SWANSEA residents are set to see a 3.8 per cent increase in their council tax in April.
The rise will bring in an extra £3.011 million for services.
Last year the increase was set at 0 per cent — below the Welsh average of 1.9 per cent.
However, cabinet member for finance Rob Stewart said that had left the authority under-funded.
"I feel that was an election tactic," he said. "That left services under-funded by about £2.4 million.
"It has left us in a position of catching up compared with other Welsh councils."
For an average band D property it will mean a rise of 72p a week — not including precepts from the fire and rescue or police services. South Wales Police has already set its precept rise at 7 per cent.
The rise is included in Swansea Council's budget for 2013/14. It will go before cabinet members for approval on Wednesday and full council the following week.
As well as the tax rise plans for spending and savings are also set out.
The budget is in line with the Labour administration's manifesto, which was adopted as council policy last year.
"We believe in providing money to services," Mr Stewart added. "And we've taken steps to deliver our political priorities and we have done that with 57 out of the 100 priorities.
"That is more than we had hoped for this year. But it is a five-year programme and more will follow."
The council was facing a £12.6 million shortfall — a large chunk of which was down to an overspend of almost £5.1 million in social services.
It is going to be filled by staffing reductions — the previously announced early retirement and voluntary redundancy scheme, increases in some fees and charges, a use of general reserves and the rates increase among others.
The fees increases will include a 5 per cent rise at council leisure centres and for car parking.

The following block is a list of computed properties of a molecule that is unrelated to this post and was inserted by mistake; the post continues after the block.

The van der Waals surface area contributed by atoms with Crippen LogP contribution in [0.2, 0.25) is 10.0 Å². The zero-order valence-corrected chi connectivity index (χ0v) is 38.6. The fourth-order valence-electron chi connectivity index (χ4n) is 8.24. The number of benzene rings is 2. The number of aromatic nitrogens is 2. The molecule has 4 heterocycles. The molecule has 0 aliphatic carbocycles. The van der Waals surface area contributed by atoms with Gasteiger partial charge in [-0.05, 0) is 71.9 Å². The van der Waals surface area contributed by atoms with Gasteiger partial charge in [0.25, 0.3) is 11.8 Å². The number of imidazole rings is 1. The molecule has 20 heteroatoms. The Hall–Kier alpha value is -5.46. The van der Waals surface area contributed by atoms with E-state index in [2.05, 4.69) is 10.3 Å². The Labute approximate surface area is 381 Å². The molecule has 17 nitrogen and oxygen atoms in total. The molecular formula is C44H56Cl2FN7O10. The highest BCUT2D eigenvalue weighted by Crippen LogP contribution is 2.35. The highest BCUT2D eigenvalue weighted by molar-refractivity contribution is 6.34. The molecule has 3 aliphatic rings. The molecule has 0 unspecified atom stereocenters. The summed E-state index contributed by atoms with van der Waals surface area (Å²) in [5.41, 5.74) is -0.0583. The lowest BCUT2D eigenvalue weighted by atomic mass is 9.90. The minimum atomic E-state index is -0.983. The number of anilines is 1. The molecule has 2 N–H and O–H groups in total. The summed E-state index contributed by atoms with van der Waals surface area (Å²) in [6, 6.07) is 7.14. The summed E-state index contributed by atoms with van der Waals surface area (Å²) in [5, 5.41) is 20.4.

David Phillips, leader, said: "Swansea Council is making a significant investment in the future of our city over the coming year.
"Despite rising demand for services, pressure on our budgets and on local authority finances across Wales, the council is committed to prudent spending on services which matter to the people of Swansea.
"Children and young people, the elderly, the vulnerable, families and those living in poverty look to the council for support in these tough economic times.
"The commitment the council is making shows we are responding to their concerns by targeting funds at vital services which make a difference to their lives and to city communities as a whole."
Social services and education will share an increase in their budgets of more than £8 million and there will also be extra funding for young people and the environment over the next 12 months.
Mr Stewart added: "For city children and young people we're investing in schemes to boost participation in entrepreneurship and enterprise, the arts and play.
"And, of course, we are boosting budgets to support activities so we can be sure the city doesn't miss out on the fantastic opportunities offered by the Swans' Premier League adventure and the Dylan Thomas centenary celebrations next year."